New Delhi: It will take over three thousand years for the Union Territory of Jammu and Kashmir to fill a third of their police forces with women, India Justice Report 2019 has revealed.
J&K will take at least 3,535 years to give due representation to women in the police force.
The report, crafted by a collective of Indian non-profit institutions and supported by the Tata Trusts, further suggested that nine Indian states will take more than 50 years to increase share of women to reach somewhere near 33 per cent, that India envisions in general.
"Even if states commit to increasing women's representation at a modest additional 1 per cent per annum, it will take most of them and institutions decades to reach even to this aspirational 33 per cent," said the report.
Currently, women account for mere 7 per cent of its police force.
The report, which for the first time ever curated a state-wise ranking of the police, judiciary, prison, and legal aid systems, showed that there were only eight states and UTs in India where female representation is over 10 per cent.
Chandigarh (18 per cent) and Dadra and Nagar Haveli (15 per cent) had the highest number of women in their overall police force.
While shedding light on the caste-wise representation, the report showed a poor representation of SCs, STs and OBCs in the police.
While the majority of the states failed to meet their declared caste quotas, Karnataka became the only state that managed to (nearly) fill officer level vacancies in all caste categories.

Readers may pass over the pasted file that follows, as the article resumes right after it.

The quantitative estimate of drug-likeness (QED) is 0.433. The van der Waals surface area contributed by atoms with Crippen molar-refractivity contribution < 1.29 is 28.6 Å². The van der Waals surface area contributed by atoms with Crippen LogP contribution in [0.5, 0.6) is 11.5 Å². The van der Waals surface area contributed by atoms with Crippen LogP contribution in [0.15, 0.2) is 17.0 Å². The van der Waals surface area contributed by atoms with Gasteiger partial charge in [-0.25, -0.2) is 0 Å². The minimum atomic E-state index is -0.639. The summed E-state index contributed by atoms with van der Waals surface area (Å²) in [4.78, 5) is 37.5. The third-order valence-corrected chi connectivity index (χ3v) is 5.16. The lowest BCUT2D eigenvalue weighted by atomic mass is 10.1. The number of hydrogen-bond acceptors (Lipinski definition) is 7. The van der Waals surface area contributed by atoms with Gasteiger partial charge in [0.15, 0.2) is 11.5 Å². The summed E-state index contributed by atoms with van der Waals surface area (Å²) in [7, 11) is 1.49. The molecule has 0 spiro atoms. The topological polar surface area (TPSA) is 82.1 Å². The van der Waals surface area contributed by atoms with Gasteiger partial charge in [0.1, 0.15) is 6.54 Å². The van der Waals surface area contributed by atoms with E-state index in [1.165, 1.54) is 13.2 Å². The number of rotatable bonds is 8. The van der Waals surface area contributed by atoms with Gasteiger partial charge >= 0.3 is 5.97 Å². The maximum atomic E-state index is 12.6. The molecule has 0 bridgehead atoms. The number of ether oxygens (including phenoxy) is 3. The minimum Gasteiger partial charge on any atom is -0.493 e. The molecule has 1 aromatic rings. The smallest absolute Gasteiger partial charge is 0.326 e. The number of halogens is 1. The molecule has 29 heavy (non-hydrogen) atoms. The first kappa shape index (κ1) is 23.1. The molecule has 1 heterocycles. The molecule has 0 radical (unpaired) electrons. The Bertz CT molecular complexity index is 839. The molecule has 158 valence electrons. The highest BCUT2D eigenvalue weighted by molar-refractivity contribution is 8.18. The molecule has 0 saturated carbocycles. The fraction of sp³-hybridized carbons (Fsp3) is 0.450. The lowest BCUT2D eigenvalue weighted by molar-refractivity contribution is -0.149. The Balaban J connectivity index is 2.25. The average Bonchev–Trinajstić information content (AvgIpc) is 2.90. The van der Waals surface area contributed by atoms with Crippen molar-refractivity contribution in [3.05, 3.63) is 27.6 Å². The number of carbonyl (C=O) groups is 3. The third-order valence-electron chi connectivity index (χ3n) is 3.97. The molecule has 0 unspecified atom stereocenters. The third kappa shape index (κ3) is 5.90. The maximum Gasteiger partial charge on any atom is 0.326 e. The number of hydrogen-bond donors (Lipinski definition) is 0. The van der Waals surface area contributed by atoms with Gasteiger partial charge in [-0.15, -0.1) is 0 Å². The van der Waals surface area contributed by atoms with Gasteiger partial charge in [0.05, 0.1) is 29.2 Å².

The report also highlighted the poor representation in the judiciary, with only 18 per cent of legal aid service lawyers were women across India.
Only one high court has a judicial vacancy of less than 20 per cent for women, but others don't have women judges more than 9 per cent.
In seven states across India, there is not even a single woman judge in the high court.
Topping the list, Meghalaya has the highest representation of women judges in subordinate courts at 74 per cent, followed by Goa at 66 per cent.
Both at the high court and subordinate levels, Sikkim has the highest share of women.
Highlighting the reasons behind the need of more women judges on the bench, the report said: “Women on the bench also influence the quality of judicial decision-making because the inclusion of their life experiences must necessarily allow a wider variety of human experiences into the process of judging.”
The assessment of the justice system of 18 big states was also done. It showed that Uttar Pradesh has the worst justice system and Bihar stood at number 17.
Maharashtra, Kerala, Tamil Nadu, Punjab and Haryana performed fairly well.